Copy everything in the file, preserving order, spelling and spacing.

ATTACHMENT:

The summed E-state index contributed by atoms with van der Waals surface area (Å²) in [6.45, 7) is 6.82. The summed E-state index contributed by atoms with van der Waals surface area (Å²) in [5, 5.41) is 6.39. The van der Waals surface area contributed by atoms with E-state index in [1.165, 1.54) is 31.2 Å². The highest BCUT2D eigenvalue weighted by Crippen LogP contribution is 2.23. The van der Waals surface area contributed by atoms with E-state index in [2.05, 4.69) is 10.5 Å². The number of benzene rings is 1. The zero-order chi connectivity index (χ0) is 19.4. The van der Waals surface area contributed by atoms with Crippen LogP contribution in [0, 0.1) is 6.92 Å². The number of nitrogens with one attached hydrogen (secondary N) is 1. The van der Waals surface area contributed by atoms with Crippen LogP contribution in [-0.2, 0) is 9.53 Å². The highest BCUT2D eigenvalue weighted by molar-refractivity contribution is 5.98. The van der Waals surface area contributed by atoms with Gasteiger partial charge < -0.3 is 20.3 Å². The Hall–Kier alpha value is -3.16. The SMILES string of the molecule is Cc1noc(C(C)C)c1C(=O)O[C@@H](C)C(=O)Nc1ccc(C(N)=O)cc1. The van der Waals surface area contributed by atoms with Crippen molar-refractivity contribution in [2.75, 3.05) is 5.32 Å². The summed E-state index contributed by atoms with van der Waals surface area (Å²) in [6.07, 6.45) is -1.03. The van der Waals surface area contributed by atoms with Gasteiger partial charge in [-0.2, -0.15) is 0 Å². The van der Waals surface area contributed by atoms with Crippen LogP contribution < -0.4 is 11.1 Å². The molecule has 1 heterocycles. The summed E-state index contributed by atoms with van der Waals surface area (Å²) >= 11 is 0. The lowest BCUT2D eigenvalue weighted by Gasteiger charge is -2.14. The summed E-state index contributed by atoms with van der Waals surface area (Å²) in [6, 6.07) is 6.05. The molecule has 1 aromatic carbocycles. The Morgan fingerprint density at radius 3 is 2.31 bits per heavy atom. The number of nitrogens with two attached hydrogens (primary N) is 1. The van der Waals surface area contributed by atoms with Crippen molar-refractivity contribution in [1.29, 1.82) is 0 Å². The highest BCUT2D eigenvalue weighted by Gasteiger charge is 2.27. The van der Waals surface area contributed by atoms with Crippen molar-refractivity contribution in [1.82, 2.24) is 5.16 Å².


The summed E-state index contributed by atoms with van der Waals surface area (Å²) in [6.45, 7) is 6.82. The summed E-state index contributed by atoms with van der Waals surface area (Å²) in [5, 5.41) is 6.39. The van der Waals surface area contributed by atoms with E-state index in [1.165, 1.54) is 31.2 Å². The highest BCUT2D eigenvalue weighted by Crippen LogP contribution is 2.23. The van der Waals surface area contributed by atoms with E-state index in [2.05, 4.69) is 10.5 Å². The number of benzene rings is 1. The zero-order chi connectivity index (χ0) is 19.4. The van der Waals surface area contributed by atoms with Crippen LogP contribution in [0, 0.1) is 6.92 Å². The number of nitrogens with one attached hydrogen (secondary N) is 1. The van der Waals surface area contributed by atoms with Crippen LogP contribution in [-0.2, 0) is 9.53 Å². The highest BCUT2D eigenvalue weighted by molar-refractivity contribution is 5.98. The van der Waals surface area contributed by atoms with Gasteiger partial charge < -0.3 is 20.3 Å². The Hall–Kier alpha value is -3.16. The SMILES string of the molecule is Cc1noc(C(C)C)c1C(=O)O[C@@H](C)C(=O)Nc1ccc(C(N)=O)cc1. The van der Waals surface area contributed by atoms with Crippen molar-refractivity contribution in [2.75, 3.05) is 5.32 Å². The summed E-state index contributed by atoms with van der Waals surface area (Å²) in [6.07, 6.45) is -1.03. The van der Waals surface area contributed by atoms with Gasteiger partial charge in [-0.2, -0.15) is 0 Å². The van der Waals surface area contributed by atoms with Crippen LogP contribution < -0.4 is 11.1 Å². The molecule has 1 heterocycles. The summed E-state index contributed by atoms with van der Waals surface area (Å²) >= 11 is 0. The lowest BCUT2D eigenvalue weighted by Gasteiger charge is -2.14. The summed E-state index contributed by atoms with van der Waals surface area (Å²) in [6, 6.07) is 6.05. The molecule has 1 aromatic carbocycles. The Morgan fingerprint density at radius 3 is 2.31 bits per heavy atom. The number of nitrogens with two attached hydrogens (primary N) is 1. The van der Waals surface area contributed by atoms with Crippen molar-refractivity contribution in [1.29, 1.82) is 0 Å². The highest BCUT2D eigenvalue weighted by Gasteiger charge is 2.27. The van der Waals surface area contributed by atoms with Crippen molar-refractivity contribution in [1.82, 2.24) is 5.16 Å².